The world’s biggest city condensed down to nothingness, and with indifferent cruelty burrowed its way into her optical nerve. A miracle to the technologically illiterate but one robbed of it’s grandeur by sterile routine.
The procedure had been her choice. Though she was far from the first to undertake it. If anything she was a latecomer to the Grey Revolution. Not quite a hold out but far from the rash crowds of early adopters who’d undertaken a mad rush towards a muted future.
The result of the blinding shots of images into her eyes was near instantaneous. All consuming grey swept over her, obscuring the functionally bare and insufferably bright room she’d been in, the last she’d ever be in as far as the reality out there went. What came next, the artificial city, looked, felt, smelt and tasted grey and within a second she had accepted it. How could she not? The procedure bore absolute results, re-building her mind to account for a new, if unreal, world. It wasn’t a thing to look through or around or behind, because there was nothing else left. Even if there were any discordant traces of colour or clashing images beyond the grand and dull city scape it would be no more than a jarring oddity. A quirk of a brain spasming against imposed alteration. Such things were not meant to exist in this new place and so they couldn’t. Not to her newly closed eyes anyway.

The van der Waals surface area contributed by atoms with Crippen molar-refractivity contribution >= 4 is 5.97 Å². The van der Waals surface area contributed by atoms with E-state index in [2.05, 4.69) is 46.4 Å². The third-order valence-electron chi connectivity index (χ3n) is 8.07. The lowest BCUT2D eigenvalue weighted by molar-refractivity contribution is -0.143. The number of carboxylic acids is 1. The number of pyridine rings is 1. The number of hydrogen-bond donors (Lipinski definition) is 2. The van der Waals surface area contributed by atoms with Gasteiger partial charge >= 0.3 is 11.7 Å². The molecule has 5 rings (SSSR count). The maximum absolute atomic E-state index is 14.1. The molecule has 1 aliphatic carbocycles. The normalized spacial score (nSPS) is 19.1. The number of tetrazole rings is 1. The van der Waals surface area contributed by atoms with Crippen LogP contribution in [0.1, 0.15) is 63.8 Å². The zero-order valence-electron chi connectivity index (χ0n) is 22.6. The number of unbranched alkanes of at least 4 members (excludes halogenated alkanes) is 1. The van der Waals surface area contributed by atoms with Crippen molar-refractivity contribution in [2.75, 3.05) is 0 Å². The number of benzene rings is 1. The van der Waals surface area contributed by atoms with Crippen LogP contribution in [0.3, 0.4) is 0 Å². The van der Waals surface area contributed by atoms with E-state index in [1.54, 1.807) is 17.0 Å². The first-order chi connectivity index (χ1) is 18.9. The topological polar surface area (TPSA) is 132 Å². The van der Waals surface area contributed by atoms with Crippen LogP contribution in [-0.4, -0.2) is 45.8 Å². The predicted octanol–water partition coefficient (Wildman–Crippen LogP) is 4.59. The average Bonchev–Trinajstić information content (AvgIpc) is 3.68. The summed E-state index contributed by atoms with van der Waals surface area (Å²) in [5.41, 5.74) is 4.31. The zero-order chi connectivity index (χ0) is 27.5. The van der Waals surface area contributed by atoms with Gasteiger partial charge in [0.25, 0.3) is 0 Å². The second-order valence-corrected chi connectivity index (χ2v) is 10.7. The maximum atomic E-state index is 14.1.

It was an escape undertaken less for the destination than for what was left behind. Lights, colours, potential – ideas of hope for those with the will to live for them. But living for something wasn’t easy. Or living for the illusion of something wasn’t easy. That’s what it had become, out there, an overload of enthused purpose, meaningless in it’s fervour and all consuming in it’s demands. And hollow, at least weighed against the solid mass of mere human experience.
Rather than fight the inevitable openness of opportunity, or the imposed demand to pretend to it, she and so many others had opted to sink back into the one offered alternative. The grey city, the Grey Revolution. Serene certainty in a hallucinatory dream state compiled and controlled to fit the resigned observer. Already it could boast more inhabitants than any metropolis outside of it. More than whole nations where grand, if not noble, ends had been declared as things to live for rather than landscapes to live in.
She watched the grey walls of estates, houses, streets and offices she’d now committed herself to. A minimalist mirror of the world outside, neatly stripped of anything beyond the necessities of a silent existence. It felt indifferent. It felt like heaven. And for the rest of her days she would live in it.
Be sure to check out my new book No Cure for Shell Shock.